Autumn is a season of transition. Right in between summer and winter – the two periods where hot and cold weather reach their extremes – fall makes the changeover from sweltering heat to bitter cold a bit more tolerable.
But just because the weather during this time of year tends to be on the milder side, that doesn’t mean that it doesn’t have its fair share of risks. Two strong examples of that are Hurricane Harvey and Irma. It’s also a period where flood potential is high, as flooding is the No. 1 natural disaster in the United States, according to the Federal Emergency Management Agency. In the last five years, in fact, all 50 states have seen flooding or flash flooding.
The effects of fall are felt not only at home, but also on the road. And with school back in session, there’s no let up in traffic, despite the summer travel season coming to an end. The following are some of the issues to be mindful of as the temperatures dwindle and the leaves fall:
Increase following distance
In addition to it getting colder out, it’s also getting darker. In fact, by the time Thanksgiving rolls around, it will likely be a moonlit sky when you leave for work and when you head home. Because of this, it’s a good idea to increase your following distance during the commute, leaving yourself about four seconds between you and the nearest car ahead. This gives you more time to come to a stop when following a vehicle that applies the brakes without warning.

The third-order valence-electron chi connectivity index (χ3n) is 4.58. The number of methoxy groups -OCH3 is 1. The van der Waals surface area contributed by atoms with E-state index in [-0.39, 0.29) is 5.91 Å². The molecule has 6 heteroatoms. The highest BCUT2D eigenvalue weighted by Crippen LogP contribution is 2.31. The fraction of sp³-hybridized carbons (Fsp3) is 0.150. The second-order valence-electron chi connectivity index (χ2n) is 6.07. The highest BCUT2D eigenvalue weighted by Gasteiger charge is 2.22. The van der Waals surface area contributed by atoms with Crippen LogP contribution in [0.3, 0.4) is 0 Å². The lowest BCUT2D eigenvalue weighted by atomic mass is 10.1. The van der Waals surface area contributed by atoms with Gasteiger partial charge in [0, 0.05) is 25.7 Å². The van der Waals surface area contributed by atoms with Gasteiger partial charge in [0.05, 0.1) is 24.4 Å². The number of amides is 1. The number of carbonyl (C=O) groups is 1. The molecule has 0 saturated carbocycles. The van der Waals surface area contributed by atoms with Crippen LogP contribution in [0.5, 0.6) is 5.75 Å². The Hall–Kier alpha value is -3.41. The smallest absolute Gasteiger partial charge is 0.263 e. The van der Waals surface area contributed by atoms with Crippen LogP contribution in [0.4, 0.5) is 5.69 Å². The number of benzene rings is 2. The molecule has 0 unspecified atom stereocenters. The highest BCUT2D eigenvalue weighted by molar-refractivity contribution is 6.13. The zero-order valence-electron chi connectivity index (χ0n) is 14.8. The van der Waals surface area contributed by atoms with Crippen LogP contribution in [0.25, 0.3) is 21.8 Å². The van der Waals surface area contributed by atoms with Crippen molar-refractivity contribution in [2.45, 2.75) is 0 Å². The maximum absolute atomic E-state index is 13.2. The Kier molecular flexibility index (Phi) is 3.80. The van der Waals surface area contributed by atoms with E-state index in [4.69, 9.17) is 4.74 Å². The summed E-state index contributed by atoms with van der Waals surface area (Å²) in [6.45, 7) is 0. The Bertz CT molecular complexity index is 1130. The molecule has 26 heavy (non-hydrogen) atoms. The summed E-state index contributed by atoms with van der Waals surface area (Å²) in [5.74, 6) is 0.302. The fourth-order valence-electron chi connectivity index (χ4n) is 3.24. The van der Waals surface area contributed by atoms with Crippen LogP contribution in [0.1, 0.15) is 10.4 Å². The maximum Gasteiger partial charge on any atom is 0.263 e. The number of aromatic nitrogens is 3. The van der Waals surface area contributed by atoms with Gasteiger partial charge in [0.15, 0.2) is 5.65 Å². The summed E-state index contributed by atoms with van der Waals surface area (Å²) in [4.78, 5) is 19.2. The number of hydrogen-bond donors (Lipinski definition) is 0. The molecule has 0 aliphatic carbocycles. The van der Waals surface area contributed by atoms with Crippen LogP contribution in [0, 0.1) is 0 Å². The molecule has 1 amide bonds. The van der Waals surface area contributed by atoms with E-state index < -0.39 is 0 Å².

Your headlights will be getting more of a workout as well with fewer hours of daylight. Check to see the last time you replaced your headlights. Generally speaking, they last between 1 and 3 years, depending on how often you drive. Also, clean your headlights with an all-purpose solution so that you notice the distinction between your low and high beams. This is important not only so you can see, but also so others can see you.
Watch out for deer
Autumn is the peak season for deer strikes, most of which occur in October, November, and December, according to auto insurance claims statistics and the Insurance Information Institute. Road signs will indicate when you’re in a deer crossing zone. Keep an eye on the sides of the road for deer. Should one enter your lane, do your best to avoid swerving if you can’t apply the brakes in time. It’s actually better to hit the deer than risk veering into another lane, as this could lead to a more serious accident.
Following these suggestions – in addition to obeying all traffic laws and keeping tabs on the weather – can help ensure you enjoy your autumn this year.